19 March 2013

Ajo Blanco

Although I am not a vegetarian and definitely no vegan, I am mindful of what I eat and like to bring variety in my diet and sometimes this expresses itself in the form of a meatless dish.  So when I came across this monthly vegetarian challenge, I bookmarked it for later use.

I didn't plan on participating in the No Croutons Required March Challenge, hosted by Lisa's Kichen as the theme for this month was "Raw".  I immediately associate raw with sashimi, but this being a vegetarian challenge, any fish was obviously out of the question.

With animal derived products taken out of the equation, my only inspiration was a salad.  But when you look outside and see snow and ice, salads are not exactly the thing you long for to warm your belly with.  The challenge went on the backburner.

And then, I came across the book Manger cru (Eating raw) by Lynette Scott-Aiken and thought that maybe it was a sign that I had to participate after all.  Perusing the pages of this book (which as the cover indicates contains only meatless and no cooking recipes), I came across a recipe for Ajo Blanco.

Ajo Blanco is a cold soup from Andalucia, Spain and is sometimes called the little white brother of the renowned gaspacho.  I had been meaning to give it a try and had some recipes pinned with this in mind, but most of them required some cooking, excluding them for this challenge.  I'll probably try these later on, but for the moment being, this raw version (from the Manger Cru book) is what you'll get.

For the menu suggestion requested by Lisa, I would recommend staying in a Spanish ambiance and having this cold soup as an appetizer or starter before diving into a vegetarian paella (like the one found on the DK Challenge Sheet from last September) and round of the meal, either the Spanish way i.e. with a piece of fruit or the sweettooth way, with a delicous crema catalana.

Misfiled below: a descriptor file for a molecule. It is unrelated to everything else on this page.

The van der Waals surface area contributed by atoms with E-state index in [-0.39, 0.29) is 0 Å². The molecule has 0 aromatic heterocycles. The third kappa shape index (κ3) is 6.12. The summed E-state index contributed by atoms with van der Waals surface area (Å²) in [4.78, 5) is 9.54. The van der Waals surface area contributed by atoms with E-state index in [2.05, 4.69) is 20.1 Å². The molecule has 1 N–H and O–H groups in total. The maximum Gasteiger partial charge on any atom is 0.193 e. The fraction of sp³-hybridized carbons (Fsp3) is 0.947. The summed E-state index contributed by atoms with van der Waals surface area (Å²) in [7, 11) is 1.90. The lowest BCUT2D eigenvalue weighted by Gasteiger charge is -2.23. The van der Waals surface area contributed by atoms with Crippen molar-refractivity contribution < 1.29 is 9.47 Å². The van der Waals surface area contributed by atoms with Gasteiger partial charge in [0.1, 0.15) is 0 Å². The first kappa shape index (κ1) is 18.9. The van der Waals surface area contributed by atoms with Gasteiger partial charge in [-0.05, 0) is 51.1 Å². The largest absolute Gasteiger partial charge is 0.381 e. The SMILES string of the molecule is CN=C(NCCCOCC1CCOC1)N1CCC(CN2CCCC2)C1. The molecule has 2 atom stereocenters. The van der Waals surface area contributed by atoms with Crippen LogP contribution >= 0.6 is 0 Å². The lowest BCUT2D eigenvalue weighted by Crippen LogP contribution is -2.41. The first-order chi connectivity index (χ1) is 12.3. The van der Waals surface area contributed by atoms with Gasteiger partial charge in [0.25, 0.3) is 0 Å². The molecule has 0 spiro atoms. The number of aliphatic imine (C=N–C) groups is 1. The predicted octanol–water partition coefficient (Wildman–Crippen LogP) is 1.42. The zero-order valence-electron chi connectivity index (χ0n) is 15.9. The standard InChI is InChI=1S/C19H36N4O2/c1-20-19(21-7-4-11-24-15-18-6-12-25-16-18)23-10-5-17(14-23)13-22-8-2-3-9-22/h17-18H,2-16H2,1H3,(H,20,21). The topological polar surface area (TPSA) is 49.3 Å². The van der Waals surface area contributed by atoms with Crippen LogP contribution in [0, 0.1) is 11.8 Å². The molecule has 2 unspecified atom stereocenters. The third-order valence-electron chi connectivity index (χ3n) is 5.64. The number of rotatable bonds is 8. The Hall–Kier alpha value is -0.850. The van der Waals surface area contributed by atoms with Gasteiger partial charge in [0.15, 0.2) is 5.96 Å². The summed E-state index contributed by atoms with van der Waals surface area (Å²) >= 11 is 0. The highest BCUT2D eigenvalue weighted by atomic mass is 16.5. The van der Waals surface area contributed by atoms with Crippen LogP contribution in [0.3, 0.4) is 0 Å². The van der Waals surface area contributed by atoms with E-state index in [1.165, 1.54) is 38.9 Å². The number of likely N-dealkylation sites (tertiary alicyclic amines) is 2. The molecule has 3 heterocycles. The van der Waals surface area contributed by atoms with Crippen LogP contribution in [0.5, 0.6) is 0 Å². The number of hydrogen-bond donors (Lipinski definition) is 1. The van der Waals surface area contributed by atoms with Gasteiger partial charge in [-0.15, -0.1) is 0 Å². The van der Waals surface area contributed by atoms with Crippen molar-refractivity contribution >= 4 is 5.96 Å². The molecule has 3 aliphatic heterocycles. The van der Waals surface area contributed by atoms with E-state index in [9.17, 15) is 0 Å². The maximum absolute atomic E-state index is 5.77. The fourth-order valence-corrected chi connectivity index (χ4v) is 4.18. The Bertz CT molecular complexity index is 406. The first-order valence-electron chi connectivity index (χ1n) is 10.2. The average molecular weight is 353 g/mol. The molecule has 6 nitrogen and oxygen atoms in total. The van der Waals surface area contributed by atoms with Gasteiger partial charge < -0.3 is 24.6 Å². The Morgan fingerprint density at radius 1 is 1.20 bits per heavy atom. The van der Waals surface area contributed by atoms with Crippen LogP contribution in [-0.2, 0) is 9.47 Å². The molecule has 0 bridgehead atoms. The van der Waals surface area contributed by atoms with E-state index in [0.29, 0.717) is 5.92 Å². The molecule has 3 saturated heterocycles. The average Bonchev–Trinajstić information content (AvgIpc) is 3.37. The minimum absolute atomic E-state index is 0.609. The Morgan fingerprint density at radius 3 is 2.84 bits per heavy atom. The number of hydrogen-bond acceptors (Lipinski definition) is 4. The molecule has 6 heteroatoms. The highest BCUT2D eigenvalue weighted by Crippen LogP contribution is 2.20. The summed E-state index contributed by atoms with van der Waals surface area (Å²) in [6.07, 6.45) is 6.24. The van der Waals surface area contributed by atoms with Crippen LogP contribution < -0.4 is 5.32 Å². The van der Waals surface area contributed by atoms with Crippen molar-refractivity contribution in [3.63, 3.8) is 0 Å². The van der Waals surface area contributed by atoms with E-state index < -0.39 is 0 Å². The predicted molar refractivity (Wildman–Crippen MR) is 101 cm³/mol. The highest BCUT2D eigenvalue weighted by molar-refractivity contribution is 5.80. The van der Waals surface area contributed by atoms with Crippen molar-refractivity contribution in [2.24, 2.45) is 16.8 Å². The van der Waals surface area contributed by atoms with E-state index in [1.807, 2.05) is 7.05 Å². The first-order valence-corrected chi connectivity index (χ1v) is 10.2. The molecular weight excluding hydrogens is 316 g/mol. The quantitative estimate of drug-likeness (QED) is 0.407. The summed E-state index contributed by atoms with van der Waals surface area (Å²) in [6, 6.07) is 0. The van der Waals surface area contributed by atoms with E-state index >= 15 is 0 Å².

Ingredients (for 4 servings)

* 125 g whole almonds, soaked overnight in water and then peeled
* 440 ml  almond milk (°)
* 2 garlic cloves, crushed
* 500 ml water
* 2 Tbsp sherry vinegar
* 6 Tbsp virgin olive oil (+ extra for serving) 
* salt & pepper
* 40 (seedless) white grapes
* 2 Tbsp chopped chives

(°) Because my blender isn't powerful enough, I went for the easy option and used storebought almond milk.  However, if you want to make it from scratch, you just have to mix peeled almonds with lukewarn water and a pinch of salt (60g/0.5 cup of whole almonds soaked overnight in water and peeled for every 0.5 liter / 2 cups of water)


Mix the almonds and almond milk in a blender, cover and refrigerate overnight.

The next day, pour the mixture into the blender again, add the garlic cloves and water and mix everything until you have a smooth liquid.   Add the oil and vinegar, season with salt and pepper and mix again.

Cover and set aside in the fridge until it is completely cold.

Meanwhile peel and cut the grapes in half.  Pour the soup into cold bowls, sprinkle with the chopped chives and garnish with the white grapes.  Drizzle a bit of olive oil on top and serve immediately.

If all the almonds haven't been ground finely enough and the soup is still a bit lumpy, you can sieve it just after blending the water and garlic (which is what I had to do).  It is however of utmost importance to use prime quality olive oil and sherry vinegar.


  1. That is just gorgeous! Thanks so much for sharing with NCR and I love your menu selection.

  2. Funny how we get drawn into blogging events, eh? I love the challenge of putting new ingredients together. Sounds like a fun cookbook, you found, too. :)